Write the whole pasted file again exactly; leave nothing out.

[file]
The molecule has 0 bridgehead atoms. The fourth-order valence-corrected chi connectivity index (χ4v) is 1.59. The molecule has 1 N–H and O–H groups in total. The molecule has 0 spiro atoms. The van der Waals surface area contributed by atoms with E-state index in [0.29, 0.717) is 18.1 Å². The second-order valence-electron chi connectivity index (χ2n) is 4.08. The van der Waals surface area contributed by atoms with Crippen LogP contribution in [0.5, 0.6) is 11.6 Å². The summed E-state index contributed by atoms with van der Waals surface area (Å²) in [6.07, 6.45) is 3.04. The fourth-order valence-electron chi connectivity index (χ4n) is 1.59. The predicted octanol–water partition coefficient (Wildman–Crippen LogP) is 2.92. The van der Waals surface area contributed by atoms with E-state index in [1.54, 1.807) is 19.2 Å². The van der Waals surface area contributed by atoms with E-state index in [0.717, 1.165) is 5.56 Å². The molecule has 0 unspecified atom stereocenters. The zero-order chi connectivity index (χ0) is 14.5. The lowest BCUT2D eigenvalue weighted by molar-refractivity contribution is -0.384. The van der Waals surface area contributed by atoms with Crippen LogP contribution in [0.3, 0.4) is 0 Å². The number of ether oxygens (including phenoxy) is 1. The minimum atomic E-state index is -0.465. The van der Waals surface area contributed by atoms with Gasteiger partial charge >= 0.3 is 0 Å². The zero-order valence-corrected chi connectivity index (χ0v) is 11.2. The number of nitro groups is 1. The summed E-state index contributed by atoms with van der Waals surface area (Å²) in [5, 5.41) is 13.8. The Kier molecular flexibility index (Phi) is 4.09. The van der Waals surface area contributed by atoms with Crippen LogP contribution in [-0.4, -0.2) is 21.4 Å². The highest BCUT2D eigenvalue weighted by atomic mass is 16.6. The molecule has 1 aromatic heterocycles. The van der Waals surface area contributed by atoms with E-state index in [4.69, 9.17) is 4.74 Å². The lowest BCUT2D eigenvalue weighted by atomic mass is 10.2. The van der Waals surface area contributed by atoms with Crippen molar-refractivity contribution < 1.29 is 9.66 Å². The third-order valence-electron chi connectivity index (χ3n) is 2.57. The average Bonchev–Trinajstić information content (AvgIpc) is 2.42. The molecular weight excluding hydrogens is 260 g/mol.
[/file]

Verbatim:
The molecule has 0 bridgehead atoms. The fourth-order valence-corrected chi connectivity index (χ4v) is 1.59. The molecule has 1 N–H and O–H groups in total. The molecule has 0 spiro atoms. The van der Waals surface area contributed by atoms with E-state index in [0.29, 0.717) is 18.1 Å². The second-order valence-electron chi connectivity index (χ2n) is 4.08. The van der Waals surface area contributed by atoms with Crippen LogP contribution in [0.5, 0.6) is 11.6 Å². The summed E-state index contributed by atoms with van der Waals surface area (Å²) in [6.07, 6.45) is 3.04. The fourth-order valence-electron chi connectivity index (χ4n) is 1.59. The predicted octanol–water partition coefficient (Wildman–Crippen LogP) is 2.92. The van der Waals surface area contributed by atoms with E-state index in [1.54, 1.807) is 19.2 Å². The van der Waals surface area contributed by atoms with E-state index in [0.717, 1.165) is 5.56 Å². The molecule has 0 unspecified atom stereocenters. The zero-order chi connectivity index (χ0) is 14.5. The lowest BCUT2D eigenvalue weighted by molar-refractivity contribution is -0.384. The van der Waals surface area contributed by atoms with Crippen LogP contribution in [0.3, 0.4) is 0 Å². The number of ether oxygens (including phenoxy) is 1. The minimum atomic E-state index is -0.465. The van der Waals surface area contributed by atoms with Gasteiger partial charge >= 0.3 is 0 Å². The zero-order valence-corrected chi connectivity index (χ0v) is 11.2. The number of nitro groups is 1. The summed E-state index contributed by atoms with van der Waals surface area (Å²) in [5, 5.41) is 13.8. The Kier molecular flexibility index (Phi) is 4.09. The van der Waals surface area contributed by atoms with Crippen LogP contribution in [-0.4, -0.2) is 21.4 Å². The highest BCUT2D eigenvalue weighted by atomic mass is 16.6. The molecule has 1 aromatic heterocycles. The van der Waals surface area contributed by atoms with E-state index in [4.69, 9.17) is 4.74 Å². The lowest BCUT2D eigenvalue weighted by atomic mass is 10.2. The van der Waals surface area contributed by atoms with Crippen molar-refractivity contribution < 1.29 is 9.66 Å². The third-order valence-electron chi connectivity index (χ3n) is 2.57. The average Bonchev–Trinajstić information content (AvgIpc) is 2.42. The molecular weight excluding hydrogens is 260 g/mol.